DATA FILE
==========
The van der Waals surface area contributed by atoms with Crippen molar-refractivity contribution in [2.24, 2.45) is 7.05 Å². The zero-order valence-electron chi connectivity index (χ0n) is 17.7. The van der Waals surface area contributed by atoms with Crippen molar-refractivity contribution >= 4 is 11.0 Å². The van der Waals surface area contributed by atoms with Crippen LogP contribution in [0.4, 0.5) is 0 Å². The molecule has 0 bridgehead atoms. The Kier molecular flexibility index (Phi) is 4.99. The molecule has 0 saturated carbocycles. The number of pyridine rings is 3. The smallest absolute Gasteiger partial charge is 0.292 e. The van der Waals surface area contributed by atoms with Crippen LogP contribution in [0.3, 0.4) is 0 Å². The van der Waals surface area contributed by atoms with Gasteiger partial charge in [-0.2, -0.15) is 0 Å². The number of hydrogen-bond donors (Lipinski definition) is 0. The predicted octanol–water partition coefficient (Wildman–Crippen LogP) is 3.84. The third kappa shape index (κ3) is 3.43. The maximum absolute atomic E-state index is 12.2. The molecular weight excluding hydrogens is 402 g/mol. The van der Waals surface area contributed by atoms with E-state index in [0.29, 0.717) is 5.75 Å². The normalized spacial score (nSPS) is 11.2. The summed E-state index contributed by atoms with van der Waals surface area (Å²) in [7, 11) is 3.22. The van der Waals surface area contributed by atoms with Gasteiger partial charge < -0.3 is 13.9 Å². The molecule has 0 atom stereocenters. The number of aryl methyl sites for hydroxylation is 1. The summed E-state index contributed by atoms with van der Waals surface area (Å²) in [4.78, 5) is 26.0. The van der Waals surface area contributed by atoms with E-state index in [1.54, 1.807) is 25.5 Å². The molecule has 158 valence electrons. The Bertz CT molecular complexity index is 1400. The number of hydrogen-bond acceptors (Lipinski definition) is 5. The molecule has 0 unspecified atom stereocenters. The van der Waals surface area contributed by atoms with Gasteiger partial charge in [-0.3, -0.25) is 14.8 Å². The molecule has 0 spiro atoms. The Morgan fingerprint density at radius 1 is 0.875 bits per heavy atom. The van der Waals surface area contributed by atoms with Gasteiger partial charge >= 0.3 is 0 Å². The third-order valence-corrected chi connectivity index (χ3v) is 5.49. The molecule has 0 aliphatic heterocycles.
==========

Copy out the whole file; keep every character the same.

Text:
The van der Waals surface area contributed by atoms with Crippen molar-refractivity contribution in [2.24, 2.45) is 7.05 Å². The zero-order valence-electron chi connectivity index (χ0n) is 17.7. The van der Waals surface area contributed by atoms with Crippen molar-refractivity contribution >= 4 is 11.0 Å². The van der Waals surface area contributed by atoms with Crippen LogP contribution in [0.4, 0.5) is 0 Å². The molecule has 0 bridgehead atoms. The Kier molecular flexibility index (Phi) is 4.99. The molecule has 0 saturated carbocycles. The number of pyridine rings is 3. The smallest absolute Gasteiger partial charge is 0.292 e. The van der Waals surface area contributed by atoms with Crippen LogP contribution in [0.3, 0.4) is 0 Å². The van der Waals surface area contributed by atoms with Gasteiger partial charge in [-0.2, -0.15) is 0 Å². The number of hydrogen-bond donors (Lipinski definition) is 0. The predicted octanol–water partition coefficient (Wildman–Crippen LogP) is 3.84. The third kappa shape index (κ3) is 3.43. The maximum absolute atomic E-state index is 12.2. The molecular weight excluding hydrogens is 402 g/mol. The van der Waals surface area contributed by atoms with E-state index in [0.29, 0.717) is 5.75 Å². The normalized spacial score (nSPS) is 11.2. The summed E-state index contributed by atoms with van der Waals surface area (Å²) in [7, 11) is 3.22. The van der Waals surface area contributed by atoms with Gasteiger partial charge < -0.3 is 13.9 Å². The molecule has 0 atom stereocenters. The number of aryl methyl sites for hydroxylation is 1. The summed E-state index contributed by atoms with van der Waals surface area (Å²) in [4.78, 5) is 26.0. The van der Waals surface area contributed by atoms with E-state index in [1.54, 1.807) is 25.5 Å². The molecule has 158 valence electrons. The Bertz CT molecular complexity index is 1400. The number of hydrogen-bond acceptors (Lipinski definition) is 5. The molecule has 0 unspecified atom stereocenters. The van der Waals surface area contributed by atoms with Gasteiger partial charge in [-0.3, -0.25) is 14.8 Å². The molecule has 0 spiro atoms. The Morgan fingerprint density at radius 1 is 0.875 bits per heavy atom. The van der Waals surface area contributed by atoms with Gasteiger partial charge >= 0.3 is 0 Å². The third-order valence-corrected chi connectivity index (χ3v) is 5.49. The molecule has 0 aliphatic heterocycles.